An Illinois National Guardsman and his cousin were arrested for allegedly conspiring to provide support to the self-proclaimed Islamic State. One of the men wanted to go to Syria to martyr himself, and the other planned to carry out an attack on a nearby military base in northern Illinois.
ROBERT SIEGEL, HOST:
There's been another arrest in the U.S. linked to the self-proclaimed Islamic State, or ISIS. The case involves a member of the Illinois National Guard and his cousin. According to a criminal complaint, one of the men wanted to go to Syria to become a martyr for ISIS. The other allegedly planned to carry out attacks here in the U.S. NPR counterterrorism correspondent Dina Temple-Raston joins me now. And Dina, what can you tell us about these two men?
DINA TEMPLE-RASTON, BYLINE: Well, the FBI arrested National Guard Army specialist Hasan Edmonds at Midway Airport in Chicago yesterday. Officials say he was trying to fly to Egypt to join ISIS in Syria or Iraq and his cousin, Jonas Edmonds, was arrested at his home in Aurora, Ill., which is just outside of Chicago. What makes this case troubling is that this was a member of the National Guard caught trying to fly overseas to join ISIS. And his cousin allegedly was going to stay behind and conduct attacks against military installations near Chicago.
SIEGEL: And how did these two men come to the attention of U.S. law enforcement?
TEMPLE-RASTON: Well, Hasan Edmonds, the 22-year-old National Guardsman, first came onto the FBI's radar screen late last year. Allegedly, he'd been watching ISIS videos online and according to the criminal complaint, the FBI had an undercover agent send Edmonds a friend request over Facebook. He responded to it and they struck up a correspondence. In one message, Edmonds allegedly wrote that now that the state - meaning the ISIS caliphate - had been established, that it was the duty of Muslims to heed that call. He said he had spent three years in the Army. He called it a non-believer's army and he said he had no intention of finishing the three more years he was supposed to serve.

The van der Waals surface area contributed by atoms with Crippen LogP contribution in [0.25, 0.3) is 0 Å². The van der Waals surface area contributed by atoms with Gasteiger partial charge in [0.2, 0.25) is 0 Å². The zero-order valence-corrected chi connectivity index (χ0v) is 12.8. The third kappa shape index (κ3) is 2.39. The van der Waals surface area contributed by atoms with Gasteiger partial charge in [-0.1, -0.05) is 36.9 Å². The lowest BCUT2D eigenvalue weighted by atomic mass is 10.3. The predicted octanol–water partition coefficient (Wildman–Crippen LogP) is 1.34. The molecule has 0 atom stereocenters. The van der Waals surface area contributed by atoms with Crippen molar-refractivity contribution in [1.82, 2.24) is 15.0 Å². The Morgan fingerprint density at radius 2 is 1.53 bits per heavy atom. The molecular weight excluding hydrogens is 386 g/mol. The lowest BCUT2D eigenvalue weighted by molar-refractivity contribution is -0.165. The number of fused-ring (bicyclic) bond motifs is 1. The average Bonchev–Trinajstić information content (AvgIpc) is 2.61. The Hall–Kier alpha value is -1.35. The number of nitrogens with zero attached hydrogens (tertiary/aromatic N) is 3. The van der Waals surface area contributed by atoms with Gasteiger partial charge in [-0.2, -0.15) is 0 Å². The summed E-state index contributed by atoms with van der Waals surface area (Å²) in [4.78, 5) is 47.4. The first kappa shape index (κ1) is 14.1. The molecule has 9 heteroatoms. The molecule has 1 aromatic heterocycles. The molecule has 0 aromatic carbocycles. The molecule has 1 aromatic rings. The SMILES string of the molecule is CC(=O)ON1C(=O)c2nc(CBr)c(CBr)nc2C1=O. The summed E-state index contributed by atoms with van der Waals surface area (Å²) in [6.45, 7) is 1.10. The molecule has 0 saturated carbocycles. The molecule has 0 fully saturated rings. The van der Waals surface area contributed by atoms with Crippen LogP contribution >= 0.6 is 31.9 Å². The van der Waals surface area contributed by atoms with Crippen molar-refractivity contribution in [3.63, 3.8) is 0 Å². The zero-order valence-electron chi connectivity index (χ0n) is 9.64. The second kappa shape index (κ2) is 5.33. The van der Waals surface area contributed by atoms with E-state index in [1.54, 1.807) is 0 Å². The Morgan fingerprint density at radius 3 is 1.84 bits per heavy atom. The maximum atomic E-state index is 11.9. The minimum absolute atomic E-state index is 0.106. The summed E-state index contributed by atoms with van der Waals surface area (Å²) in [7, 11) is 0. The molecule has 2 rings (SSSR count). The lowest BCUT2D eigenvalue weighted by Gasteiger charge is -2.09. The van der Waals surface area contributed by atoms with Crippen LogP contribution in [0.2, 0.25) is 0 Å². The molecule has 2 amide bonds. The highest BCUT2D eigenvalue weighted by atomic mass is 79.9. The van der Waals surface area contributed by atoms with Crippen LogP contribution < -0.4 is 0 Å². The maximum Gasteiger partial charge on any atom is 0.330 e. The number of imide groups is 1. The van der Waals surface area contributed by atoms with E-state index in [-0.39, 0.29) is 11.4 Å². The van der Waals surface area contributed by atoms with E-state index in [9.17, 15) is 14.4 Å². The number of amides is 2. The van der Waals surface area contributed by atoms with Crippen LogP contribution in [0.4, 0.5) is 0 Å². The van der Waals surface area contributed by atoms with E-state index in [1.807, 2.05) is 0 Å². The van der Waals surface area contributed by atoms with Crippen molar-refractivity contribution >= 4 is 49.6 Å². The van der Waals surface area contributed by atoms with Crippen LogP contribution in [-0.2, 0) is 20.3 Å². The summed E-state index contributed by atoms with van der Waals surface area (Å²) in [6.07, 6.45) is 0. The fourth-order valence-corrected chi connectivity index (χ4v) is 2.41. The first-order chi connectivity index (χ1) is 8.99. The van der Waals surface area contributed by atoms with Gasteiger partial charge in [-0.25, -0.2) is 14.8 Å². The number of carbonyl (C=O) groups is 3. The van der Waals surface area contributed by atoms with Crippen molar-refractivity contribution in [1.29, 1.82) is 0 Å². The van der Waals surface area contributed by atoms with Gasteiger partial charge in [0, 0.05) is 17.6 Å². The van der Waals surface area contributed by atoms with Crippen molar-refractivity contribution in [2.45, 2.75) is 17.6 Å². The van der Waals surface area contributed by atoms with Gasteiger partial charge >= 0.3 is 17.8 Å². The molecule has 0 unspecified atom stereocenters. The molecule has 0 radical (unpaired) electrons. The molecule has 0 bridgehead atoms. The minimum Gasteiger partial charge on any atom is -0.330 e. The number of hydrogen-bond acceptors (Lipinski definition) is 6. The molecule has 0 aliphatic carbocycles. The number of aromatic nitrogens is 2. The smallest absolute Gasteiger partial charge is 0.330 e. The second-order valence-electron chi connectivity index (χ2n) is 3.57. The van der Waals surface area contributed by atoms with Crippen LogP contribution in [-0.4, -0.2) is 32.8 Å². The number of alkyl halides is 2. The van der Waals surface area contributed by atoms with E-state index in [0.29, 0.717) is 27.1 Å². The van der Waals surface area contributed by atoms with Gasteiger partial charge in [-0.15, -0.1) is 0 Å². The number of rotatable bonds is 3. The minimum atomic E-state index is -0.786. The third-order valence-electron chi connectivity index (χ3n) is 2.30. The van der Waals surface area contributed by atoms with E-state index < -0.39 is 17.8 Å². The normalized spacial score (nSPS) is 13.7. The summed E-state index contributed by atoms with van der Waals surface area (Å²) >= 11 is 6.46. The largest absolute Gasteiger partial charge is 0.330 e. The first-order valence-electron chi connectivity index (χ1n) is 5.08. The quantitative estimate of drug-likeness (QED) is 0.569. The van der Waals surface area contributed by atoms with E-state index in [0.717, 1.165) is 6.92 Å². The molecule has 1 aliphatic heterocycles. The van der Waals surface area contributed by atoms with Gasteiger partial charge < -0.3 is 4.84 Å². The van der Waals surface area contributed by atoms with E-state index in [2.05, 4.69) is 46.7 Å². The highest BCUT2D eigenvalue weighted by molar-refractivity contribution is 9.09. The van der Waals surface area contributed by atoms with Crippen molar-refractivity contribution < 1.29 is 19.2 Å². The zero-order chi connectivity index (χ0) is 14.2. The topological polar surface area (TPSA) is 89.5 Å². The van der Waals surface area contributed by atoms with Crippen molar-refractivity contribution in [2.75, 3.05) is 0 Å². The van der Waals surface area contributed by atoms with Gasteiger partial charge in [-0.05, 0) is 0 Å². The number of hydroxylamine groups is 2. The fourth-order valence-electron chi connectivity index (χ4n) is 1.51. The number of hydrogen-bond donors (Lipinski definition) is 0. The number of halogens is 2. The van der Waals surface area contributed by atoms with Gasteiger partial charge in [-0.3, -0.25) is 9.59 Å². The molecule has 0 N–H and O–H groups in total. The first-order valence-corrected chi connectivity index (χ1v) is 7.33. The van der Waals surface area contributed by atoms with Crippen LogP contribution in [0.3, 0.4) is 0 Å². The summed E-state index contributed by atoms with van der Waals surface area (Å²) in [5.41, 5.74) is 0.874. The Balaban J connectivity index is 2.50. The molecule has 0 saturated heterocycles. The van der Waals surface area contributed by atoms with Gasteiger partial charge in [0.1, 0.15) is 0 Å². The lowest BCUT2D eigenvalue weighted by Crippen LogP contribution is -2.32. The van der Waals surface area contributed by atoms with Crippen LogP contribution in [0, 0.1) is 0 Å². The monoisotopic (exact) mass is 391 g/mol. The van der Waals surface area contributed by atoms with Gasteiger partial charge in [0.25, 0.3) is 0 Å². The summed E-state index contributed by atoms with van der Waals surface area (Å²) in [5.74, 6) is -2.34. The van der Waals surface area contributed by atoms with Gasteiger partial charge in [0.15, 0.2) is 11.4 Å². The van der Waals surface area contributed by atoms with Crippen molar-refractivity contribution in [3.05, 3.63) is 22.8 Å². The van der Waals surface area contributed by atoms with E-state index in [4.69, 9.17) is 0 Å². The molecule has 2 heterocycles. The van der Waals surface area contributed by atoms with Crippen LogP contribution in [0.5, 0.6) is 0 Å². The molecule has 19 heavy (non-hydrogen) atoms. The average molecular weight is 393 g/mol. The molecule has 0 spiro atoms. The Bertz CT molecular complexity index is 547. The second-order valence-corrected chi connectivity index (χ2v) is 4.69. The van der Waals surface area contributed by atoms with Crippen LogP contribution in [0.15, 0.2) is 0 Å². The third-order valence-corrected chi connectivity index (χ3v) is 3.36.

SIEGEL: This is Hasan Edmonds, the one who's a member of the Illinois National Guard. How did his cousin get involved and what does the government say he did?
TEMPLE-RASTON: Well, Hasan Edmonds allegedly said in these emails to the undercover agent that his cousin had first brought ISIS to his attention and that they both wanted to go to Syria, and in fact, his cousin wanted to bring his wife and five children with them but he said he couldn't really afford it. And that cousin, Jonas Edmonds, also had a felony conviction in Georgia, which made it a little bit more difficult for him to get a passport. So he allegedly wrote to the FBI informant that if he could not go to Syria he wanted to attack here.
SIEGEL: Is there a sense that he actually could've done that?
TEMPLE-RASTON: Yes, exactly because of the National Guard connection that he had. I mean, they allegedly decided that the cousin would use Hasan Edmonds's military uniform to get on a local military base and attack. And they said they'd use AK-47s and grenades, and according to the charging documents, they talked about a body count as high as 150. So if that's true, that raises the level of this case from someone who just wanted to go to Syria to someone who, with a gun, could realistically attack here. I mean, the worst terrorist case we've had in the U.S. since 9/11 was the Fort Hood, Texas shootings in 2009 and that was when a U.S. Army major named Nidal Hasan opened fire in a readiness center at Fort Hood and killed 13 people and wounded 29 others. So, that's why this was of concern.
SIEGEL: Dina, this of course is what the government alleges. Has there been any comment from any lawyer for either of these men, either acknowledging or denying these charges?
TEMPLE-RASTON: Not yet. They were scheduled to be in court but there has not been any sort of plea entered.
SIEGEL: OK. Thank you very much.
TEMPLE-RASTON: You're welcome.
SIEGEL: That's NPR counterterrorism correspondent Dina Temple-Raston. Transcript provided by NPR, Copyright NPR.